Sameer now issues profit warning, blames shilling – Business Daily
Sameer Business Park in Nairobi. FILE PHOTO | NMG
Sameer Africa has issued a profit warning anticipating a more than 25 percent decline in full-year profits for the year ending December 2022.
The company blamed global supply shortages that have disrupted the tyre business and a sharp decline of the shilling that has increased the cost of imports.
Last year, Sameer’s net profit jumped five times to Sh217.3 million from Sh43.3 million in 2020 on cost containment. However, the company has run into headwinds on global disruptions, shilling decline and dollar shortages that have hurt importers.
“Global disruption in supply chain as a result of Covid-19 pandemic and the Eastern Europe conflict continues to impact availability of key products in our tyre business,” the company said.
“The weakening of the Kenyan shilling impacts margins adversely as the full effect of price changes cannot be passed to consumers.”
Sameer had this year set its priority on implementing the second phase of its new strategic plan, focusing on both the tyre and property businesses.
The firm earlier announced the closure of its troubled tyre distribution business when it had said it would focus exclusively on real estate development.
But the Nairobi Securities Exchange-listed firm later made an about-turn in February last year when it announced it was re-entering the tyre distribution market on renewed demand for its Yana brands.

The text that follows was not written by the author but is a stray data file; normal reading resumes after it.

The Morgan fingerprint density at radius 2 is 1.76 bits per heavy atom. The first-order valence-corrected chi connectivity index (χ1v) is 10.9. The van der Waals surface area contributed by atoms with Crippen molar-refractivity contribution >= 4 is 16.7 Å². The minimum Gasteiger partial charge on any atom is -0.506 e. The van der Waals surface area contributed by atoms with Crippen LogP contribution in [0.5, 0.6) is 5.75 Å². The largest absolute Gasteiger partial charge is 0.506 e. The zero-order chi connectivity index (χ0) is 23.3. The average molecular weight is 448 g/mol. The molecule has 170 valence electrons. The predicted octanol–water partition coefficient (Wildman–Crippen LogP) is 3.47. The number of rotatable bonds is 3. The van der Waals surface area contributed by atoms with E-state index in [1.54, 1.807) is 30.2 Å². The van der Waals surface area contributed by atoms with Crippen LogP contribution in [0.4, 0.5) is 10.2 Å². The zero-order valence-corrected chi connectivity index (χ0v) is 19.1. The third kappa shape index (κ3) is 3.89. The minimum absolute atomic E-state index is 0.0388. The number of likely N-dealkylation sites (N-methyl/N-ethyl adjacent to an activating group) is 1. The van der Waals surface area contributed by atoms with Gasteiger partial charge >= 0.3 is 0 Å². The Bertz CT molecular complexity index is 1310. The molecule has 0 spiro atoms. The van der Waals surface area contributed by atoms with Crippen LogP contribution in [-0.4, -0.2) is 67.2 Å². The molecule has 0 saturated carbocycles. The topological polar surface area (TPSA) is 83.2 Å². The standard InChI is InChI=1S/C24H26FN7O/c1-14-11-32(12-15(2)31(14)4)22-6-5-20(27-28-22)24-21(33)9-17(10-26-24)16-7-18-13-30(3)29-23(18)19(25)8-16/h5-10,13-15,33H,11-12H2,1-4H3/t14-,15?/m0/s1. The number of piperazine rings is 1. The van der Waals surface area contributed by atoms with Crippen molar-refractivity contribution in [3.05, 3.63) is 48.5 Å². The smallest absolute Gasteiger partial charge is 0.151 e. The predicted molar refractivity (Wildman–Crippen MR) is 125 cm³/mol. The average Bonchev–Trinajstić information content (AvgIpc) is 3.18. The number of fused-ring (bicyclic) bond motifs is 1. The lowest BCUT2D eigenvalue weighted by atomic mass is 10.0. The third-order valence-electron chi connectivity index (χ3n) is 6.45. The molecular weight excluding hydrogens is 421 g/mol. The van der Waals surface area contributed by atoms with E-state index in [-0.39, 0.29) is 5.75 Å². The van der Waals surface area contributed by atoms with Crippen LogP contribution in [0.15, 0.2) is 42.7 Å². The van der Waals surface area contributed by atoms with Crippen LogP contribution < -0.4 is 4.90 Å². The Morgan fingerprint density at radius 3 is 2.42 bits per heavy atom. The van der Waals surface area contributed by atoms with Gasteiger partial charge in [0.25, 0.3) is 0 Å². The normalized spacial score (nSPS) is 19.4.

Sameer Africa, which fully owns Sameer Industrial Park and Sameer Export Processing Zone had previously announced it would primarily focus on property development before reviving the tyre distribution business.
The firm also has a stake in Sameer Business Park — a complex of commercial offices along Mombasa Road, Nairobi.
Sameer also owns an estimated 85 acres of freehold land in Nairobi’s Embakasi that it bought decades ago.
The gains on the land parcel, running into billions of shillings, have not been reflected in the income statement.
The land had appreciated to Sh8.07 billion in the year ended December 2021, dwarfing the market value of the Nairobi Securities Exchange-listed firm.
The impact of the appreciating land holdings has not been reflected in the balance sheet or income statement since Sameer uses the original cost of acquiring the asset of Sh575.4 million.